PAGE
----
This post is in a series: please start at Episode 1
I lifted another character from the stage version of ‘Jean Pool’: Hugh, a young man who had lost his diary and engaged Jean and Max to find it. The metaphor for loss of identity was thoroughly and artlessly transparent, in the tradition of baldness that I was pleased to have evolved in my work. As soon as one premises a full length television play for the BBC on such advertent whimsy, all is lost. It will never be broadcast.
Hugh tells the detectives that he lost his diary in Greenland and suggests they go there. He can’t remember where in Greenland. They go there. The brief stage directions (as they are not called in television) read: ‘Scene 4. Greenland. Inside an igloo.’ I was wilfully concocting a non-starter. In my defence I should add that similarly unadorned passages were to be found in profusion in ‘Lots’. But the reader should remember (see Episode 1 of this series) that in that instance I had been told, by a member of the BBC, to ‘let my imagination go.’ By so doing I had simianised the powerful and had been cast, like a block of toilet cleanser, into a place of abjectness. On this occasion I had been advised, by my representative, to consolidate a state of ‘good standing ‘ with the pre-simian (the term is used to denote a potential for simianisation rather than to posit a Darwinian non sequitur) community. I struggled only feebly with my truculence, however, because I sensed that it might ease my passage through the writing chore.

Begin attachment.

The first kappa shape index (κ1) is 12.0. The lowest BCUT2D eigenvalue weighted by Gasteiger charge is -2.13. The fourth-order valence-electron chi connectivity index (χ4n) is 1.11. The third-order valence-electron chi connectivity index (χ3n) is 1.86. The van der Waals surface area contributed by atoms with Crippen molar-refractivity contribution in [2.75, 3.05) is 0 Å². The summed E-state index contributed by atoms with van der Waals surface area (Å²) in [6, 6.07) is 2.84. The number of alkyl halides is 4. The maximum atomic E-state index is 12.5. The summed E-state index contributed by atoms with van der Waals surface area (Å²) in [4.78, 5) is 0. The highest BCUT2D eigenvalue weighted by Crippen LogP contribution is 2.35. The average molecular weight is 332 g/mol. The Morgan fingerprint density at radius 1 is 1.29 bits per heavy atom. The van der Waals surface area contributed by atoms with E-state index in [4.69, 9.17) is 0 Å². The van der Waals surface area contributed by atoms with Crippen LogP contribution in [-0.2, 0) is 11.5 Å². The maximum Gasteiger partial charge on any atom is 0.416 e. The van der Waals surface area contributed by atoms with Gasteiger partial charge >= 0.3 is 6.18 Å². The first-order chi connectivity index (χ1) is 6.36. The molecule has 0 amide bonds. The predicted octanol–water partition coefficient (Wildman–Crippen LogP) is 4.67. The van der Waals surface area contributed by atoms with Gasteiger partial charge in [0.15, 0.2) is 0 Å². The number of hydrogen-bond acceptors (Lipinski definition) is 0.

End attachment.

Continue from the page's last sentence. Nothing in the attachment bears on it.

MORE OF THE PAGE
Having composed a series of scenes that appeared to offer Hugh clues as to his identity, I commenced the denouement. First Max, then Jean – in the traditional country-house mystery manner – presented their analyses of the evidence, followed by their conclusions. Each conclusion is utterly different. Max demonstrates that Hugh used to be a baker. Jean establishes that he was an astronomer. The writer had devised scenes susceptible to both interpretations. As you would.
It goes vague then. I handed the script in. They turned it down. I stayed friends with Roger. I had made a few copies of both ‘Lots’ and ‘Jean Pool’. One or two went to other producers and never came back. I never saw them again. I had no more copies. Floppy disks had not been invented. 24 years passed.
Episode 7: The unearthing. The re-assessment.